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Embrace Your Past
Elisha Goldstein, Ph.D.: Mon, Aug 26th 2013
A classic misconception of mindfulness and psychotherapy is that the focus is solely on the present and we don’t have to review or reflect on the past. The reality is the past informs our present perceptions and snap judgments that are made about ourselves, other people and situations. This then creates consequences, so our past informs the consequences of this moment and the future. Therefore, it’s critical to become aware of our history and the way it shapes who we are. I would even go as far as to say, it’s important to embrace it.
One of the most powerful interventions that is fairly consistent with many people who have experienced wounding at some age of their life has to do with learning how to embrace the wounded part. When I was six years old my parents got divorced and my world was shattered. I had no idea how to process that at that age and so I just shut down emotionally or at times became angry. The grief and confusion was obviously too much for my nervous system to handle and so a coping mechanism was put into place.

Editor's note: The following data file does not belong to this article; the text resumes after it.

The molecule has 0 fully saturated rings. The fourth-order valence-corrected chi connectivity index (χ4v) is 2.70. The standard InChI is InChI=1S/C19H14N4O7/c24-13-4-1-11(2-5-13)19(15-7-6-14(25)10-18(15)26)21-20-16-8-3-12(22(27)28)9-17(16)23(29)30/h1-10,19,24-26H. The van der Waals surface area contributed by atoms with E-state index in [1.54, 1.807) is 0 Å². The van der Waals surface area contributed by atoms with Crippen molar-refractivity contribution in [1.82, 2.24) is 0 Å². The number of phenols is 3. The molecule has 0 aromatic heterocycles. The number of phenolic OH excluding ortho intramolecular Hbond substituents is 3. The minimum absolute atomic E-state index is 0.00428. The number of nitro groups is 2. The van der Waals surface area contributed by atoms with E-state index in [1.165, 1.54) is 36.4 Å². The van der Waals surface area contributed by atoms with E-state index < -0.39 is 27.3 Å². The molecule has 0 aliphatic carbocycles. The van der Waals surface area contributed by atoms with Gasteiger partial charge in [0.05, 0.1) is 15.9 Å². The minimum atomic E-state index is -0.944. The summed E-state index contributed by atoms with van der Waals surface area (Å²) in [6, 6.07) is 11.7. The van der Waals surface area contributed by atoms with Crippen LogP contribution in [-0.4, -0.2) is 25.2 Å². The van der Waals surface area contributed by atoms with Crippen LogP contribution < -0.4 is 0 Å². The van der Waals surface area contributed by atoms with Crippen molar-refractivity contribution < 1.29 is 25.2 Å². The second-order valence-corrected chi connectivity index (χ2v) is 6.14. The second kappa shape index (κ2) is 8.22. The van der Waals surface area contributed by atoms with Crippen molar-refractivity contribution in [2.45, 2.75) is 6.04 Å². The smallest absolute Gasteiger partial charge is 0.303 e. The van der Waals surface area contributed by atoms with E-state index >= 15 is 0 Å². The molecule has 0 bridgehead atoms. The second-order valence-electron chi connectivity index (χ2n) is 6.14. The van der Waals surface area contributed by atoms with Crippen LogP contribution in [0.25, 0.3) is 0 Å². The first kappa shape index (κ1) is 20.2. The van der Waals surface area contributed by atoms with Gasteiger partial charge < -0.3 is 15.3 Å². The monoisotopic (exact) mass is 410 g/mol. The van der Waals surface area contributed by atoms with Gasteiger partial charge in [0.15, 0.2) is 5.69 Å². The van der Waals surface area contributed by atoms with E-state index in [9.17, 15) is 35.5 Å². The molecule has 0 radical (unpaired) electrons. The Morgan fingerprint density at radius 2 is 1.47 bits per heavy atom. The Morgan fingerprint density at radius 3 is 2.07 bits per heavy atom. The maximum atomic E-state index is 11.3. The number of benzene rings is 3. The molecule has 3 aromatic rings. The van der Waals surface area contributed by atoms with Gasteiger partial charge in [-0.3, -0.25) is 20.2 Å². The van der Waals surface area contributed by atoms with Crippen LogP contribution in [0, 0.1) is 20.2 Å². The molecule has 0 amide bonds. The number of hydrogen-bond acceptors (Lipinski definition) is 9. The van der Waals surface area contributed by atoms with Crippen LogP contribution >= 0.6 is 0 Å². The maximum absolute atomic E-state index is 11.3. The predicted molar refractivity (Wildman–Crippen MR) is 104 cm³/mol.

Some of my greatest healing came with looking back on my life and seeing that confused and angry little boy. Actually picturing him in my mind and seeing if I could contact those feelings. In the moment I saw that confused and angry little boy I could sense into what he needed and it was for someone to embrace him, hold him and give him a sense that things were going to be okay.
This was the exact opposite action that my brain had been trying to do during difficult emotional moments. It wanted to get away from the feeling and that just caused me to feel shut down and stuck. While that may be a form of coping, there’s no healing in that.
So I visualized doing exactly that and my nervous system began to settle down. I could feel the grief and the love simultaneously and there was peace to it.
Learning how to embrace our past wounds helps reveal their gifts. For me the gift was self-compassion and to trust myself that I can be authentic and be okay. I doubt I’ll kick myself years from now for revealing those gifts.
It takes the courage to allow ourselves to be vulnerable to reveal these gifts, but maybe that’s why we’re here.
What would it be like to embrace your wounds in this way, what might be different.
As always, please share your thoughts, stories and questions below. Your interaction creates a living wisdom for us all to benefit from.